But because voters are rationally ignorant (or rationally irrational, which is probably more appropriate here), they don't know that both of these are problems. They are morally opposed of a firm robbing them, but not a government, even if it is true that the firm will yield more taxes for public goods (as Vilsack claims; the more jobs thing).

SmoothB said...

I still don't see how you're producing a model of rational ignorance or of rational irrationality. In your story, no voter acts irrationally. Even when eminent domain is abused, the vast, vast majority of voters suffer no cost and gain a slight benefit. A perfectly informed, infinitely rational voter with unconstrained calculating abilities would make precisely the choice you are saying is irrational or rationally ignorant. It seems to me that what you really mean is that they aren't voting on the correct values.

Of course the players matter. If you were to take money from me, that would be stealing. If you were to raise an army, again, evil. I never understand this logic of "if I did X, it would be wrong, ergo, when the government does something similar to X, the government is wrong." In no way does that follow. It really, really doesn't follow when you factor in motivations. Keep in mind, I'm not calling for a nanny-state here, just solid reasoning.

I agree that eminent domain (I'm avoiding the abbreviation so as to avoid my predilection for bad jokes) has been used badly recently. But I still maintain that, used properly -- i.e. as it historically has been used -- it's not evil. Not really. It served a good function, wasn't intrinsically related to bad motivations, and increased social net value. I realize I'm being nitpicky here, but it just seems to me that if we made less expansive claims, we could achieve more good. You once had a post where you asked how libertarianism could accomplish more. Well, here's my suggestion. Let's stop letting the perfect be an enemy of the good.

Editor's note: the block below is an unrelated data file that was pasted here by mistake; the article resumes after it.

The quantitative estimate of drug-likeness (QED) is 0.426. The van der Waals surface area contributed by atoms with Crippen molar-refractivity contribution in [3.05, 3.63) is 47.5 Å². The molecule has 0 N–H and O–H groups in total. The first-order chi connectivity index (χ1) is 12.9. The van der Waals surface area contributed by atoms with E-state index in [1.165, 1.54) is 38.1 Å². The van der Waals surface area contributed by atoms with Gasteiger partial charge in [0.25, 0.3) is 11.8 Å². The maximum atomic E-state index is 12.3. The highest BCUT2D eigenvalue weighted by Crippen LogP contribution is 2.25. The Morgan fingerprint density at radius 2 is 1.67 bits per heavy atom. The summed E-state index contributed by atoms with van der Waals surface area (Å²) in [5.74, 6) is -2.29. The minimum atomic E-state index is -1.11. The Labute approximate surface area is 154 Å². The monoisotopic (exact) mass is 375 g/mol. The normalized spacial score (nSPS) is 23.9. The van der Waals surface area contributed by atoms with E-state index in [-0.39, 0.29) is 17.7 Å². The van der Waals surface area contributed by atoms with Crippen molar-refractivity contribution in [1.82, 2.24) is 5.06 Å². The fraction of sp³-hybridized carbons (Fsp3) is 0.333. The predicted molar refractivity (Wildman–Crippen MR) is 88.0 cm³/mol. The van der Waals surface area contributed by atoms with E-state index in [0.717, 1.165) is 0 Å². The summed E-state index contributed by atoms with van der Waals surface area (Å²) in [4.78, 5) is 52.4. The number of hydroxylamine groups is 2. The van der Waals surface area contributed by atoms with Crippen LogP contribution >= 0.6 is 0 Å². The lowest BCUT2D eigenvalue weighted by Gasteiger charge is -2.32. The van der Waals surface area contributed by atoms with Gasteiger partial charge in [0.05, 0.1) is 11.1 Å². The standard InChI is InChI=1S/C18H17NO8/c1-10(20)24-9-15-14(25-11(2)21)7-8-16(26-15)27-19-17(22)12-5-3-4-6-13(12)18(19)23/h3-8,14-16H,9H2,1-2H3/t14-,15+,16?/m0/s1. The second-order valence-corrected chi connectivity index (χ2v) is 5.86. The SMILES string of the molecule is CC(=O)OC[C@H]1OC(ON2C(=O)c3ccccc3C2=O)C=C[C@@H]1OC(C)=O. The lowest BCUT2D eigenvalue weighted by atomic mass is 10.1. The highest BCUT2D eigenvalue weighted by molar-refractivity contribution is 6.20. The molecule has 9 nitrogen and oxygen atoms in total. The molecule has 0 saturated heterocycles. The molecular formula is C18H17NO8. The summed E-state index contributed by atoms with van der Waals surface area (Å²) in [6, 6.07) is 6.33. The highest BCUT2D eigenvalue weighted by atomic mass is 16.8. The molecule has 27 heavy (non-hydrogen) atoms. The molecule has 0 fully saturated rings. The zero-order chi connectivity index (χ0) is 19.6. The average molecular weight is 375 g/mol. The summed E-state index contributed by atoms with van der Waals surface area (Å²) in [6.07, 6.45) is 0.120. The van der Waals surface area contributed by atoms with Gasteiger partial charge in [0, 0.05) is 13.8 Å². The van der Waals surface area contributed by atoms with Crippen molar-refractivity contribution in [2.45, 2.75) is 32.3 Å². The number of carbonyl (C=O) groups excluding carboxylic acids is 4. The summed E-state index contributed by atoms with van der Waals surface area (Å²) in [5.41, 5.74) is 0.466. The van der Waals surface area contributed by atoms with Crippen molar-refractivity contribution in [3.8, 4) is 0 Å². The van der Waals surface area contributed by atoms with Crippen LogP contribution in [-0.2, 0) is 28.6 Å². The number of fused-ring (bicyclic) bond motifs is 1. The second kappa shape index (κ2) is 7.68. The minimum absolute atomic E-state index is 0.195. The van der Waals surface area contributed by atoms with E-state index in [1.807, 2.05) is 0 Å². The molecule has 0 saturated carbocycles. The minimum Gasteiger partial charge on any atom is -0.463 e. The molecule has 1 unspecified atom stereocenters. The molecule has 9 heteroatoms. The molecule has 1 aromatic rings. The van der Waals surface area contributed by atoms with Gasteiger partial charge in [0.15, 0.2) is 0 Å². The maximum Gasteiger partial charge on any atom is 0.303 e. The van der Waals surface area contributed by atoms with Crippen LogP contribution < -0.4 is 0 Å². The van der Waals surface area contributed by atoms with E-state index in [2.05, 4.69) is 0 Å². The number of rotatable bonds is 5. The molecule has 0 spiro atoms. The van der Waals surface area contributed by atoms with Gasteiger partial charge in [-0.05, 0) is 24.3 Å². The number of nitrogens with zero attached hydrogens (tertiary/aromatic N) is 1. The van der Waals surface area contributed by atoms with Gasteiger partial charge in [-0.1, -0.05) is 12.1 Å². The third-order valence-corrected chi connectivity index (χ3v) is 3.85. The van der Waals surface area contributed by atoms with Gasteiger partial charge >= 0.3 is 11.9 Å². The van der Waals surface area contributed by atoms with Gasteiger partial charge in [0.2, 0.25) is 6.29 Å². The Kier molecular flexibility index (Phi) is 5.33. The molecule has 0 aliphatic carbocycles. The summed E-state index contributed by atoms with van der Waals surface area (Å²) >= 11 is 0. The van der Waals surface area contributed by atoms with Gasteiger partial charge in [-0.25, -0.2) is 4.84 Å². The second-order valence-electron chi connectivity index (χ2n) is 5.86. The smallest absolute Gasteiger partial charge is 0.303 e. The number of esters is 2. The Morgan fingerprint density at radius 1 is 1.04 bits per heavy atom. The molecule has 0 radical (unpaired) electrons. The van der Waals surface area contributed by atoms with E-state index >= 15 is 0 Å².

David said...

Claiming ED was often used for good is an emperical (and philosophical) matter. I'm not sure if your claim is true.

I also don't think I'm falling for the "perfect as enemy of the good" problem as I mentioned ED can be used to increase social totals. But my requirement for that is a high standing (like urgent national defense).

I can also find something that increases social totals to still be immoral. The examples are few and far between but let me illustrate with a scenario: suppose to save the human race, one person must die. Is it moral to execute the person against their will? Possibly, but I say it isn't. Similarly, the government can do something morally wrong but still increase social totals.

ED is theft. It has a nice-sounding name and can be used for the common good, but it is still theft. Some people believe governments are immuned to such immorality; I do not. If doing something is wrong, and someone does it (like a government agent) then that action is wrong. It is completely logically valid:
-All acts of theft are immoral.
-ED is an act of theft.
-Thus ED is immoral.

(Again, sometimes we need to do bad things to increase social totals, like violate property rights. When this should be allowed is a completely different discussion.)